Aleeza shares her mummy issues with us.               Taken from the Tales of the sisterhood 

Diary entry Number 60 by the Tales of the Sisterhood 
Aleeza’s story
“Everyone always has pointed out how guys have “mummy issues”. It’s always an issue when it comes to marriage and separation in indian lives lately.. 

I am a girl and I have severe mummy issues. This is my story.
I was the much anticipated daughter of a man who always relished his relationship with his mother and sisters. Obviously he would do the same to a daughter. I do not have a single issue with my relationship with my father. He is modern and outspoken. And I credit my feisty personality solely to him. 
However, we all know that to bring up children, effort has to come equally from two parents. My parents have never lived apart but my brother and I were raised differently in the same house. 
Through this, we are completely different people with different lives and completely different outlooks. How is that possible you may ask? Considering we are a year apart. 
The answer is simple. Our mother raised us to believe that men are better than women, regardless what women bring to the table. My brother was younger, treated like a Prince and I was only good if and when he was not present.
He got the “spending money”, the name brands, the attention. I got the leftovers. It hurt, and I turned the other way, happily accepting being neglected. 
In time, his being spoilt led to a drug addiction.. me, on the other hand, I learnt to work and study in order to buy what I needed on my own terms. 
He got married three times in shotgun weddings.. all prepared literally within 2 days.. none happy. All on impulse. Because a man is allowed to do as he pleases.
I got married and divorced and watching his movie of a life, I instead chose to look after my parents instead. It has paid off, however the drawbacks of living in the shadows for 30 something years are not without pain.
I have no relationship with my mother to present date. My girlfriends and cousins are as thick as thieves with their mothers, the further I am from my mother, the happier I am. I live with her with remorse and resentment. I only tolerate her because she is good to my child. Even so, it has to be on her terms and all my decisions are constantly undermined and mocked at.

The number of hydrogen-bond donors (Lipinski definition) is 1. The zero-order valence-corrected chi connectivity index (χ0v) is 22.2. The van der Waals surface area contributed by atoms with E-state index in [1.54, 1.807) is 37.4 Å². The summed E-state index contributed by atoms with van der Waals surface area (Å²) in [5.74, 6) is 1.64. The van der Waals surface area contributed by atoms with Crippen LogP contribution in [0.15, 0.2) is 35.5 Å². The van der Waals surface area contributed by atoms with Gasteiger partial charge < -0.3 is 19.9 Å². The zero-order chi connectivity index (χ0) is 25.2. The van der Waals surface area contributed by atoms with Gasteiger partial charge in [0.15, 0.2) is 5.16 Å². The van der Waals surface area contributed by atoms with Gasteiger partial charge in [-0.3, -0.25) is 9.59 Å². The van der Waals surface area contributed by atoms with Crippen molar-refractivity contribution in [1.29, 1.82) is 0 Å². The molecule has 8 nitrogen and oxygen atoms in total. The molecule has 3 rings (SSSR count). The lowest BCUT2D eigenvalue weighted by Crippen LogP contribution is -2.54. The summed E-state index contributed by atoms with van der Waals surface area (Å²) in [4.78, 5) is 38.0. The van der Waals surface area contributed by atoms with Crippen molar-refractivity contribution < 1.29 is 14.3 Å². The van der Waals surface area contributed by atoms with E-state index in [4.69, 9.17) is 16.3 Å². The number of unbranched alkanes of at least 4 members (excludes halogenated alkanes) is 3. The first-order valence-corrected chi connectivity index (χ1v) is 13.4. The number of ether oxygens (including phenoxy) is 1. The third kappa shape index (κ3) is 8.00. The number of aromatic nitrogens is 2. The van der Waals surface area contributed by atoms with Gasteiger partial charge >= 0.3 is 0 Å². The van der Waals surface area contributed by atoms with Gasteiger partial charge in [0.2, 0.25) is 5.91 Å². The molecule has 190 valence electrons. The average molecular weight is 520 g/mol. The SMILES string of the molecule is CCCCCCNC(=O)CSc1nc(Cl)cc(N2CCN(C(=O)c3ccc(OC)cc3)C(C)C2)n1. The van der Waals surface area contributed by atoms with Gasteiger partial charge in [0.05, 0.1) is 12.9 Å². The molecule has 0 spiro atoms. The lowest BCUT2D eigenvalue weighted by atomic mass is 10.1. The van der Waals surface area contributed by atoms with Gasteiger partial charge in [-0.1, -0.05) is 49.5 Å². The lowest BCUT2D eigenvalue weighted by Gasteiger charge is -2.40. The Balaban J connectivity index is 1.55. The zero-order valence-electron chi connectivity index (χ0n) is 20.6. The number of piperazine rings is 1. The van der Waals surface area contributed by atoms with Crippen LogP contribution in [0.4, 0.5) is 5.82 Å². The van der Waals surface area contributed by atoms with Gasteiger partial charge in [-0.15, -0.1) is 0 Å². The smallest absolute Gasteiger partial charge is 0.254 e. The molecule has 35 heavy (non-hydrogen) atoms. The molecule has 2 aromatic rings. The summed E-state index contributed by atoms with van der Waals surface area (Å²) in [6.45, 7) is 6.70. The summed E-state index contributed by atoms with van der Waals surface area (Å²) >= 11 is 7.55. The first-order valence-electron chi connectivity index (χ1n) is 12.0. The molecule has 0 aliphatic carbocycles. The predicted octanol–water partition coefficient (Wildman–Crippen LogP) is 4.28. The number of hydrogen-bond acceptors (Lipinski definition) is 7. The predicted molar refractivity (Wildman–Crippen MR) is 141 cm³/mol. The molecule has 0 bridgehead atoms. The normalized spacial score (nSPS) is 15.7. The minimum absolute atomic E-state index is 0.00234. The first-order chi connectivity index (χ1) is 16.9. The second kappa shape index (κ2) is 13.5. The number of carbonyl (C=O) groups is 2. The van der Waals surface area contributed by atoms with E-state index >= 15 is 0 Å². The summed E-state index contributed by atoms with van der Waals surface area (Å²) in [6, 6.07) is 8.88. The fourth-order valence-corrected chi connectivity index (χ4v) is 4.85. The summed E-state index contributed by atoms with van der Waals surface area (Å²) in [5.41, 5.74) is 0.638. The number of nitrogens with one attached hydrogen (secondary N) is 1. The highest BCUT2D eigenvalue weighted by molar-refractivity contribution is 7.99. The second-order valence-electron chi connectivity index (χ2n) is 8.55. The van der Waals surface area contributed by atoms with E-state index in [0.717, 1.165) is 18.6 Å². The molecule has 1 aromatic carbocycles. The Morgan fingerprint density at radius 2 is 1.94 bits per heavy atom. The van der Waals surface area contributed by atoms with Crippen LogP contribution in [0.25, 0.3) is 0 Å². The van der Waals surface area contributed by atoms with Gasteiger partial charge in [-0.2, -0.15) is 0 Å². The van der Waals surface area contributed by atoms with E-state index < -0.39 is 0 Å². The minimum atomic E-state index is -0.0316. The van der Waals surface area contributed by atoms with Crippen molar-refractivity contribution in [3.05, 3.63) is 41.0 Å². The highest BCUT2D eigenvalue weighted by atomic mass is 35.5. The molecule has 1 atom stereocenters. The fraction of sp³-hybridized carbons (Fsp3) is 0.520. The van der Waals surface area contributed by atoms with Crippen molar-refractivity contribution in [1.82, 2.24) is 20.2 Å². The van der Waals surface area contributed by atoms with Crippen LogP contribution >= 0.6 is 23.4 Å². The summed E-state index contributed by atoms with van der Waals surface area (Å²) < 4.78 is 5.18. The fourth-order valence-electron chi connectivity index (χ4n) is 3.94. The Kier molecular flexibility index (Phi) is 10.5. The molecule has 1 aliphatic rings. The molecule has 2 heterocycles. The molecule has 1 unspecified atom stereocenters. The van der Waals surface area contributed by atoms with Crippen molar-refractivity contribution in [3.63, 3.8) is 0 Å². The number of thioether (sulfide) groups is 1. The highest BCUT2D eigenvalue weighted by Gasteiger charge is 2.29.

I should be grateful. Lots of people my age don’t have parents. But nowhere in Islam it says to oppress your children. Children have an obligation to be kind to their parents, and my kindness stems from the love both my parents have for my daughter.
As a single parent I would be lost in the world when my ex walked out when my daughter was 18 months old. I worked long hours and they looked after her.
Now I am on the verge of completing a degree, have an upper management position in the corporate world and they still step in as her primary caregivers, while I work long hours. 
My mother and i are constantly arguing, I feel I have overstayed my welcome… however I have tried on numerous occasions to leave. Each attempt sabotaged by my mother. While she clearly resents me, she needs to control me.
It has come to a stage where she has no idea what my position at work is, she has no clue what my job entails, and has no inkling of what my salary is. Most days I feel like the chicken who lays golden eggs, as what keeps my mum happy is the constant flow of cash coming from me.
On the other hand, years went by while I watched how she molly coddled my brother who, until present day, struggles to find a job due to drug adiction – which she constantly denies. Any money made by me was given to her son for cigarettes, petrol and of course, his habit. 
I had a mouth to feed post divorce and all she worried about was how much I could give her at the end of the month because her son wasn’t working (the correct term was – did not want to work) and his wife was having a baby. 
Today I am much better off, and my father has put control back into our home. He tries, my dad is the ultimate champion when it comes to family issues. He tries his best to limit the oppression put unto me, but when I am alone with my mother, it is very rare for a fight not to break out. 
After marriage, I was living in a different country and I was happy. As soon as I fell pregnant, my mother manipulated me into moving back home, even though the career opportunities were scarce. 

She meddled constantly in my marriage, and along with my ex mother in law, it was a tug of war over which mother had the last say. 
In my divorce and attempted reconciliation, she threatened to kill herself if I wanted to go back to my now ex husband. The one time, she took a belt and whipped me like I was a 12 year old runaway. These are all memories and part of my Taqdeer.. which have made me who I am today
Today I am independent, outspoken, feisty. . But it did not come for free.  
I am currently working on immigrating to a far away country as living with resentment is not the way Muslims should be. Most days I smile it off, and make shukar she is alive.. 
Perhaps when I move away, she may learn to appreciate me.. and even if she doesn’t, I appreciate myself.
In this life lesson, I have chosen to always envelope my daughter with love. Cuddles, hugs and kisses are our early morning and bedtime routine, so much so that when my daughter travels with my parents, I physically am in pain because I miss her.
I refuse to treat my daughter any less because she’s female even though I wanted a son. She’s a part of me, grew within me and is the reason I have the courage to work for a better tomorrow.. “


2 Comments Add yours

  1. Haalah says:



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